Setting Our Kids on a Path in the Jewish Community

Inside Leadership

Setting Our Kids on a Path in the Jewish Community

Preschool class, Oak Park Temple-B'nai Abraham Zion

I recently came across two photographs. The first showed our younger son’s preschool graduation photo from Glasser Preschool at Oak Park Temple– B’nai Abraham Zion in Oak Park, IL. The other was a photo from his Kabbalat Torah, or tenth grade confirmation ceremony.

Although the kids’ appearance had certainly changed dramatically in the years between these events as they grew from cute preschoolers to goofy adolescents, what stood out to me was that most of the kids in that first photo were also in the second one. Most of those families still live in our community, and many of the parents of those kids remain close friends.

I realize this is unusual. Not all families choose to join a synagogue and send their kids to Jewish preschool when they start a family. Why did we choose this path when there were so many other choices available?

Our older son attended a nearby nondenominational preschool/childcare that was highly regarded, provided a rich learning environment, and encouraged play and basic skills. It was a good experience. What we missed, however, was the sense of community we found at our synagogue. As a result, when it came time to send our younger son to preschool, we didn’t spend time looking around; we made a choice to sign him up at Oak Park Temple, which met our Jewish communal needs, but complicated our childcare situation because it was a half-day program, and I worked full-time. However, with creative transportation solutions and some tearful transitions, we made it work. Both of our sons stayed in religious school until tenth grade (though often not happily, as is probably standard for children!).

With that, our connection to the Temple community grew even stronger.

A few weeks ago, I invited the parents of the kids in both photos (now 23 years old and out of college!) to our home to talk about the choices we made. All of us chose to raise our kids in Oak Park because of its diversity, liberal politics, unique urban/suburban blend, and proximity to Chicago.

We all agreed on the reasons we’d chosen to send our kids to the temple preschool – and that it was worth it. We agreed, too, that as kids get older, life gets fuller and more complicated, but our insistence that they continue for another 10 years – despite the push-back many of us experienced – was worth it as well.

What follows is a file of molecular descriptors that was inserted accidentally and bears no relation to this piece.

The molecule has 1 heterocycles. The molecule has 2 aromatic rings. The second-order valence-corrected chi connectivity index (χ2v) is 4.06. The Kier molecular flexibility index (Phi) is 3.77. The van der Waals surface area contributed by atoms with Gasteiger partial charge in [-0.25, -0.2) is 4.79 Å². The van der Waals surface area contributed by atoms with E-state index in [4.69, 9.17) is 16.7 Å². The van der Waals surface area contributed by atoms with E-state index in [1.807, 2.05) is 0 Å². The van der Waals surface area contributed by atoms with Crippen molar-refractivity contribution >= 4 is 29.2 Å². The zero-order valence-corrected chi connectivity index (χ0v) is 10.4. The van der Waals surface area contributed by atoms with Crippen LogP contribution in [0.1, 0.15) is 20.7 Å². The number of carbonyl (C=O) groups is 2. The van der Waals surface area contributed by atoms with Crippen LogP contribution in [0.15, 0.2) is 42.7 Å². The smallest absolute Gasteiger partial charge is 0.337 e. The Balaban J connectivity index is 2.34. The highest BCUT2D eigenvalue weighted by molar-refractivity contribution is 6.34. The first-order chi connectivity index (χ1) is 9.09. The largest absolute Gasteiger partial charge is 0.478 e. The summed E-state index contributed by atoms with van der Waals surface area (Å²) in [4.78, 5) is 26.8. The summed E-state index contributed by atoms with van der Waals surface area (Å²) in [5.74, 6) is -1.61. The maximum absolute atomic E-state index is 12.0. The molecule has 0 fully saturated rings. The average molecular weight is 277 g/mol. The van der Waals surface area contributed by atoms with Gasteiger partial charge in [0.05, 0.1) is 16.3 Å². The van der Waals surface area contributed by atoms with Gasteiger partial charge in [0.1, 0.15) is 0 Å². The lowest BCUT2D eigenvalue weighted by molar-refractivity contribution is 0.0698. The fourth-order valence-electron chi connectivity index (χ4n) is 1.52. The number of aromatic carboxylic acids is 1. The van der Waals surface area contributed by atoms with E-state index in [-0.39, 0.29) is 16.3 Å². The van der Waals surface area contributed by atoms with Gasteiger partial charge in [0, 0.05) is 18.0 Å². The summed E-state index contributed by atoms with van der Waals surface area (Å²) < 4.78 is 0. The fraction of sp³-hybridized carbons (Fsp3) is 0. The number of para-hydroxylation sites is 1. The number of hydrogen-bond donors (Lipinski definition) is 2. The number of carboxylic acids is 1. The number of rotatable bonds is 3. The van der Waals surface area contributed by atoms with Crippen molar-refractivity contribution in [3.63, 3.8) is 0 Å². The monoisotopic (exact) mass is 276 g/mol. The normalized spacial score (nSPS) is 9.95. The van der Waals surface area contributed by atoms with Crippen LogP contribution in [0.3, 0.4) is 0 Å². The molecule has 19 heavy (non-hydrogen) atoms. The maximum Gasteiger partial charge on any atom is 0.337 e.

There is no secret sauce to bringing up children in an unsteady world. We simply do what we can to give them a base and set them on a path. For us, that base was a Jewish education that began in preschool at Oak Park Temple and continued through Kabbalat Torah.

We may live in a unique community, but, as I reflect on this decision we made decades ago, I don’t think that what we did was unique. We sent our kids to Jewish preschool, insisted they stay in religious school until they were tenth graders, and raised them in a Jewish home with Jewish values and traditions. As it turns out, many of our friends in the Oak Park Temple community did the same.

Raising kids can be tough, and it helped to be surrounded by friends we’ve known since our kids were in preschool together.

We have chosen to give our children the foundation that we think is important. We have tried to model this by living what we believe. The rest is up to them.

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Susan Stirling, her husband, Jerry, and their two sons have been members of Oak Park Temple B’nai Abraham Zion in Oak Park, IL, for more than 20 years. She is an adjunct associate professor in the School of Design at University of Illinois at Chicago.

Susan Stirling

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